Interesting little controversy.
Planned Parenthood wanted to open a women’s health clinic in Aurora, Illinois. I’m not using "women’s health clinic" as a euphemism for "abortion clinic" — it really is a women’s health clinic. Among the services they were to provide: gynceological exams, cancer screening, HIV testing, pap smears, etc. And oh yes, surgical and medicinal abortions.
Now PP knows from experience what happens whenever such a clinic is introduced in to a community. Picketing of the construction site, harrassment and threats to the owners of the construction company, and so on.
So this time, PP did something different. When seeking permits and city approval, they hid behind the name of a subsidiary company, Gemini Office Development, and were vague when asked along the way about the identity of prospective tenants for the $7.5 million facility. They didn’t lie or commit fraud — the land is zoned for (among other things) medical clinics. The only thing they did was just not make it widely known — to Aurora city officials — that they were intending to build a perfectly legal women’s health clinic that would (among other things) perform abortions.
The subterfuge almost worked, but the local paper revealed the plans. And Aurora city officials, having already signed off on the plans for the 22,000 square-foot clinic, felt the pressure from anti-choice advocates. They ordered an independent review, ostensibly to examine the legality of the tactics Planned Parenthood employed to fly under the radar.
Truth be told, there wasn’t much to review — only a handful of documents. But the "review" dragged on and on, for reasons unknown. It became quite obvious that Aurora officials used the excuse of this ongoing investigation to prevent the clinic from opening on schedule. Eventually, Planned Parenthood had to go to court seeking an order allowing them open the clinic. That motion is being argued today, and being liveblogged here.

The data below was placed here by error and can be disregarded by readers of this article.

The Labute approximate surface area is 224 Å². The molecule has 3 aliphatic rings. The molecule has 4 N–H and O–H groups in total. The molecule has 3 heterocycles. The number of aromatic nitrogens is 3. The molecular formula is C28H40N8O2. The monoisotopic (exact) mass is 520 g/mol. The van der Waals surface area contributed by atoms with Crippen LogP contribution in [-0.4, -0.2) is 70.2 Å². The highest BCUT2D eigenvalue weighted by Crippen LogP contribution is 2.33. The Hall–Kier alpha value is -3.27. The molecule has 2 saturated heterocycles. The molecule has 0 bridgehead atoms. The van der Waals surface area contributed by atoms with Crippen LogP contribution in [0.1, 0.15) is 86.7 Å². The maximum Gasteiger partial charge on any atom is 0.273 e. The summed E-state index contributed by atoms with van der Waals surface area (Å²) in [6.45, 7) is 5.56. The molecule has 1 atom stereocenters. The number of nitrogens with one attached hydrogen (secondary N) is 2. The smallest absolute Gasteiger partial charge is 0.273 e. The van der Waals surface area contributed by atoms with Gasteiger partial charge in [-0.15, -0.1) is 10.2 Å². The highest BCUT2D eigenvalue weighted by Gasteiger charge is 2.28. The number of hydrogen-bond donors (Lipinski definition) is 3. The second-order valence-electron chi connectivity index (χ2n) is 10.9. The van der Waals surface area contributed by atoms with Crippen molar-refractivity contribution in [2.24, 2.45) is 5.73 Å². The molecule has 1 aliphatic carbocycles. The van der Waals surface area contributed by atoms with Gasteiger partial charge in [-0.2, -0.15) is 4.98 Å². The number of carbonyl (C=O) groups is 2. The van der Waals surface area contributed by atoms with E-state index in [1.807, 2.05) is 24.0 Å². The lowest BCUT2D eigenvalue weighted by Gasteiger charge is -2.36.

While the focus is supposedly on Planned Parenthood’s alleged "fraud", what is clearly at issue is abortion. As one lawyer argued this morning, "We wouldn’t be here if this was a foot care clinic." So true.
While it is clear that PP attempted to hide their identity, it is also clear the deceptions were an effort by Planned Parenthood to be sure the law is followed, and not thwarted. They wanted to be sure their plans and proposals were considered as though they came from an organization engaged in lawful activity. Which, in fact, they were.
From what I’ve seen and read, it’s hard to find actual "fraud" here (it is common for business to work under the name of subsidiaries, and this is not in fact "fraud"). But there may be facts that I am not aware of.
The irony here is that Planned Parenthood offers such as contraceptive counseling, pregnancy testing, adoption referrals and disease screening. Collectively, these services does more to lower the overall number of abortions (by providing the birth control that blocks unwanted pregnancies) and to save lives than all of the protests, prayer vigils and campaigns of harassment by its enemies put together.
UPDATE: According to the liveblogger, the judge is denying PP’s motion, "saying that there is a dearth of evidence showing discrimination and that there was not enough time for a reasonable investigation." Not a total loss for PP, just a loss for today….